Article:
The FDA has rejected the rare-disease drug volanesorsen (Waylivra), which is being developed by Ionis Pharmaceuticals (NASDAQ: IONS) and its subsidiary Akcea Therapeutics (NASDAQ: AKCA). Ionis, based in San Diego, and Akcea, in Cambridge, MA, had high hopes for approval after a committee of outside experts in May recommended the drug by a 12-8 vote. A majority of advisers voted for volanesorsen, a treatment for familial chylomicronemia syndrome, or FCS, despite safety concerns. FCS causes a painful, often damaging buildup of fat in a patient’s organs. In Monday’s announcement, Ionis and Akcea did not say why the FDA rejected the drug.
The news, which was released after markets closed Monday, comes hours after Pfizer (NYSE: PFE) gained momentum as a potential competitor to Ionis and Akcea in a different disease area, transthyretin amyloidosis (ATTR). Their ATTR drug, inotersen, is based on the same biological mechanism as volanesorsen; it intercepts and destroys the genetic code that a patient’s cells would otherwise use to produce a disease-causing protein.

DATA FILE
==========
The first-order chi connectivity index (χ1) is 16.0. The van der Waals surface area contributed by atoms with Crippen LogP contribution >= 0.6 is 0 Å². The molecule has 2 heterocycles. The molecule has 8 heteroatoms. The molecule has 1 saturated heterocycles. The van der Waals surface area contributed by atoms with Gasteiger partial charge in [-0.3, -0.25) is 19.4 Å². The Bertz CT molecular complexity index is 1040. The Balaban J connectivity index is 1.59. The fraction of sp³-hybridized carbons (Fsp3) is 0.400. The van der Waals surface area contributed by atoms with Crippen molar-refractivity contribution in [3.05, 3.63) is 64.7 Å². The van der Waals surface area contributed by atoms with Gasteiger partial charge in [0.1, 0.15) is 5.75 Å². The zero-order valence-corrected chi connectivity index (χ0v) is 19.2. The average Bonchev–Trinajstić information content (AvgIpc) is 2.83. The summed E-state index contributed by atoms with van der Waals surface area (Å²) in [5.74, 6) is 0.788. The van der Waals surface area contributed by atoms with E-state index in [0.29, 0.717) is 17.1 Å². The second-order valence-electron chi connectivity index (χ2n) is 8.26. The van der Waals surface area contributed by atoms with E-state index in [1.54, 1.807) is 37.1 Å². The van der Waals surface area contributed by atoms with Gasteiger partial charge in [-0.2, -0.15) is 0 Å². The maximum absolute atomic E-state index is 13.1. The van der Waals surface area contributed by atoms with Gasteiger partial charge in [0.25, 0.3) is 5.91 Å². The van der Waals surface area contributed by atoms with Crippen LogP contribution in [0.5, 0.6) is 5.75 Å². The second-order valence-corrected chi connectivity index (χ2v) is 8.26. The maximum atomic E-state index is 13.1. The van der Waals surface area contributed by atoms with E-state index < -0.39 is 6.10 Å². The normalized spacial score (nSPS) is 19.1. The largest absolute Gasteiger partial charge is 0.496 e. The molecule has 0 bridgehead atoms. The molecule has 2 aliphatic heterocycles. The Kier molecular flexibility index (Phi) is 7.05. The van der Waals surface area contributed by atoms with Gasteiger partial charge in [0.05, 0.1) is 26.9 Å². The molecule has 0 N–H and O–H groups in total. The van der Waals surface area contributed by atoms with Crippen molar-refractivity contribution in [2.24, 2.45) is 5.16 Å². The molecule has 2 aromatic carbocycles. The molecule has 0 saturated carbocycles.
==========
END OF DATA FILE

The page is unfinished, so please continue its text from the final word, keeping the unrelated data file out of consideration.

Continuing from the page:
Inotersen is approved in Europe and faces an FDA decision this fall. As Xconomy reported this summer, inotersen has a spottier safety record than its competitors. It caused the same serious side effect, thrombocytopenia, that also dogged volanersorsen. Ionis shares are down 16 percent in aftermarket trading. Akcea shares are down 28 percent.
Image courtesy of Juhan Sonin via Creative Commons. It has been modified from the original source.